Although neither film completely bombed, both were poorly received by critics. Elektra was spun off from Daredevil (2003), but suffered because it just highlighted the fact that Jennifer Garner's Elektra wasn't actually interesting enough to carry a film without Daredevil. X-Men Origins: Wolverine made a different mistake, by altering Sabretooth's origin to the point that it didn't flow into his previous depiction in X-Men (2000).

The problems Fox experienced with Elektra and X-Men Origins: Wolverine highlight the mistakes that Disney could make with Boba Fett and Han Solo spin-off films.

Although Boba Fett only played a minor role in the original trilogy, his popularity prompted George Lucas to turn Boba and his "father," Jango, into central characters in Episode II: Attack of the Clones -- in which Jango was revealed to be the genetic template for the Clone Army. However, a Boba Fett solo film could suffer the same fate as Elektra -- he's just not interesting enough to carry an entire film.

Is Boba Fett an overrated character? Source:

Meanwhile, a Han Solo spin-off, possibly starring younger versions of Han, Lando, and Chewbacca, is an interesting concept. However, the actor portraying a younger Han Solo would face the daunting task of filling Harrison Ford's shoes. However, I believe that a Han Solo origin film might succeed if Disney hands the film over to The Avengers director Joss Whedon, who created the similarly themed, cult favorite sci-fi series Firefly.

Do or do not, there is no try...
In conclusion, new spin-off films could quickly turn Star Wars into a second pillar of growth for Disney alongside Marvel. Since Disney started booking full profits from its Marvel films (starting from The Avengers), its Marvel films have grossed more than $4 billion over the course of four films in two years.

Disney's Studio Entertainment revenue has remained fairly unchanged since it acquired Marvel in 2009. The segment generated $5.98 billion in revenue in 2013, compared to $6.14 billion in 2009. Yet during that period, Disney gradually shifted film production to Marvel, Pixar, and Lucasfilm -- letting those popular studios do the heavy lifting to avoid accidentally releasing in-house turkeys like Mars Needs Moms, John Carter, and The Lone Ranger.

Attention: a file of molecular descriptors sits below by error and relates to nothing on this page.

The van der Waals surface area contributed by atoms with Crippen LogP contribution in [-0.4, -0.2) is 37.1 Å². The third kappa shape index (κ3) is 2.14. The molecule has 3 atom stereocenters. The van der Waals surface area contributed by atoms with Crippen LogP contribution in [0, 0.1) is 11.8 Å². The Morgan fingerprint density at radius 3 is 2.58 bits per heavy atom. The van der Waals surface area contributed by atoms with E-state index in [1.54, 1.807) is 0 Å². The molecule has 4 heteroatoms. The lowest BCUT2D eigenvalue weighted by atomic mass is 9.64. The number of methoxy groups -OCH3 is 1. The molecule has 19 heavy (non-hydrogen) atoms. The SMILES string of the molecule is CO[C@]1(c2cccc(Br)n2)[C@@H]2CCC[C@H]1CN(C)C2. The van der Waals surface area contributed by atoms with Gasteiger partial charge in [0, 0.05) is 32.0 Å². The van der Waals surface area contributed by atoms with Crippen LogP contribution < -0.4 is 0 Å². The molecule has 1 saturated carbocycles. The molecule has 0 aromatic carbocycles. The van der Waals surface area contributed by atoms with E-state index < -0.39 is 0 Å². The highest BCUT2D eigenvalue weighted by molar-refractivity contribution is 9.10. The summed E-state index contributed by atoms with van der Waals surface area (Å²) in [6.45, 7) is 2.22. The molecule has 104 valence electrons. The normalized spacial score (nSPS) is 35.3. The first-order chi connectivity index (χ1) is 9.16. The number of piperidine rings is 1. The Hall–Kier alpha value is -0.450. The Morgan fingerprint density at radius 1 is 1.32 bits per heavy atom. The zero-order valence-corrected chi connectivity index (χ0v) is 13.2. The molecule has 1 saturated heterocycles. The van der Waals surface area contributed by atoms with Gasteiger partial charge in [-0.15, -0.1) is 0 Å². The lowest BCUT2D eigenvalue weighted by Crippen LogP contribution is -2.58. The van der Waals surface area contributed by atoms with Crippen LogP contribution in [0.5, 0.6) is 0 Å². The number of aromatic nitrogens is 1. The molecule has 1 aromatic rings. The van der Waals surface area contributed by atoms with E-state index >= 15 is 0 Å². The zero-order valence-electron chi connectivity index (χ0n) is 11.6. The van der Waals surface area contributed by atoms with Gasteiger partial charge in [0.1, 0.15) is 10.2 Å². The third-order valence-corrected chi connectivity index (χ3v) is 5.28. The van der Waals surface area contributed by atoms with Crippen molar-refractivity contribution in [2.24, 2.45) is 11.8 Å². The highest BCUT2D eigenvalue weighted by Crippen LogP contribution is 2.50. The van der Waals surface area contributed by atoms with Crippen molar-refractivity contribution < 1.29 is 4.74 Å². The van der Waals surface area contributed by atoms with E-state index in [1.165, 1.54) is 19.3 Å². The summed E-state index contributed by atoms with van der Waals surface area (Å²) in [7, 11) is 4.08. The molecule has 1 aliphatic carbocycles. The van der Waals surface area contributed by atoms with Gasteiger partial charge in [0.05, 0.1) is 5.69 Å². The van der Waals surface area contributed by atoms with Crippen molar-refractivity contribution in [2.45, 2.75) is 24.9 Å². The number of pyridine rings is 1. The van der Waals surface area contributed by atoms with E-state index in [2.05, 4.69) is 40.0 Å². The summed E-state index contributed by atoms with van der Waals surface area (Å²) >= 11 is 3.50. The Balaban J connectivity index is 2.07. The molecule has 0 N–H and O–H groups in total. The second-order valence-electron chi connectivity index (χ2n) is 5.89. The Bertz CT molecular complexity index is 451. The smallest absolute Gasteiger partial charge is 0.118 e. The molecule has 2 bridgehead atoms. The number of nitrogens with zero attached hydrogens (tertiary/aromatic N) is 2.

However, Disney needs to plan its steps for Star Wars carefully, since missteps could alienate both longtime fans and new audiences. Let's just hope that Disney heeds Yoda's advice to avoid the "quick and easy path" when it comes to the future of Star Wars.

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Read/Post Comments (6) | Recommend This Article (7)

Comments from our Foolish Readers

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  • Report this Comment On May 09, 2014, at 10:24 AM, Njancek wrote:

    I don't think fans would be confused about the new movies if they used the EU, if they set everything up right and explained things properly.

    And even then, it would be a good way to pull some people *into* what was the EU. I honestly think it's a stupid idea to just say "Hey, let's just abolish decades of content for the sake of making it easier on us and newbs!"

    I guarantee what really happened; they hired on these new story-board workers, asked them what Star Wars knowledge they had, and the majority probably answered with "Uh, well, we watched I through III? :D" So the only thing they could do was instead of teach them the material they were working with, just remove everything else so it's easier on them e.e